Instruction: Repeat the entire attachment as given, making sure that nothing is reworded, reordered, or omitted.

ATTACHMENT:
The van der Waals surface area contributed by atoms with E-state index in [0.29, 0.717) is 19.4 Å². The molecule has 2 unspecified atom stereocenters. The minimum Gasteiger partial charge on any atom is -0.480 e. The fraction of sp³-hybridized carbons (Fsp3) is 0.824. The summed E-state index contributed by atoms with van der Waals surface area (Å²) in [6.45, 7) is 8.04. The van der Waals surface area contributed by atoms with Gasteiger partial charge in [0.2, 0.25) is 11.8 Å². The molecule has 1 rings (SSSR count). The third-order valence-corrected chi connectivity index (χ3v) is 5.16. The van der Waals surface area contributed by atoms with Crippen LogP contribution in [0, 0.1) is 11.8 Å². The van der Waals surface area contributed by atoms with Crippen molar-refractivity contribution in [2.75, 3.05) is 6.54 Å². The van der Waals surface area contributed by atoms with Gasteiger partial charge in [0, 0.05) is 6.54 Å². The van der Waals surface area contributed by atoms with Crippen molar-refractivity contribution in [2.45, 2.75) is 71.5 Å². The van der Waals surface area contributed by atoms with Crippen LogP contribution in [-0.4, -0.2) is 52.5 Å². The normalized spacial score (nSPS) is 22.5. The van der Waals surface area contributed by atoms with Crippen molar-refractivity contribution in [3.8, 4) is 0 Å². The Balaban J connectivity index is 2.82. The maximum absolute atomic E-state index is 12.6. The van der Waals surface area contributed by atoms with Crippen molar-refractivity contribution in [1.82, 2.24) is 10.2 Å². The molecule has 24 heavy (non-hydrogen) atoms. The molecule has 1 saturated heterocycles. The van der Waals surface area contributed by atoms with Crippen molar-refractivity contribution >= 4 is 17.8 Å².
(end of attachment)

The van der Waals surface area contributed by atoms with E-state index in [0.29, 0.717) is 19.4 Å². The molecule has 2 unspecified atom stereocenters. The minimum Gasteiger partial charge on any atom is -0.480 e. The fraction of sp³-hybridized carbons (Fsp3) is 0.824. The summed E-state index contributed by atoms with van der Waals surface area (Å²) in [6.45, 7) is 8.04. The van der Waals surface area contributed by atoms with Gasteiger partial charge in [0.2, 0.25) is 11.8 Å². The molecule has 1 rings (SSSR count). The third-order valence-corrected chi connectivity index (χ3v) is 5.16. The van der Waals surface area contributed by atoms with Crippen LogP contribution in [0, 0.1) is 11.8 Å². The van der Waals surface area contributed by atoms with Crippen molar-refractivity contribution in [2.75, 3.05) is 6.54 Å². The van der Waals surface area contributed by atoms with Gasteiger partial charge in [0, 0.05) is 6.54 Å². The van der Waals surface area contributed by atoms with Crippen molar-refractivity contribution in [2.45, 2.75) is 71.5 Å². The van der Waals surface area contributed by atoms with Crippen LogP contribution in [-0.4, -0.2) is 52.5 Å². The normalized spacial score (nSPS) is 22.5. The van der Waals surface area contributed by atoms with Crippen molar-refractivity contribution in [3.8, 4) is 0 Å². The Balaban J connectivity index is 2.82. The maximum absolute atomic E-state index is 12.6. The van der Waals surface area contributed by atoms with Crippen molar-refractivity contribution in [1.82, 2.24) is 10.2 Å². The molecule has 24 heavy (non-hydrogen) atoms. The molecule has 1 saturated heterocycles. The van der Waals surface area contributed by atoms with Crippen molar-refractivity contribution >= 4 is 17.8 Å².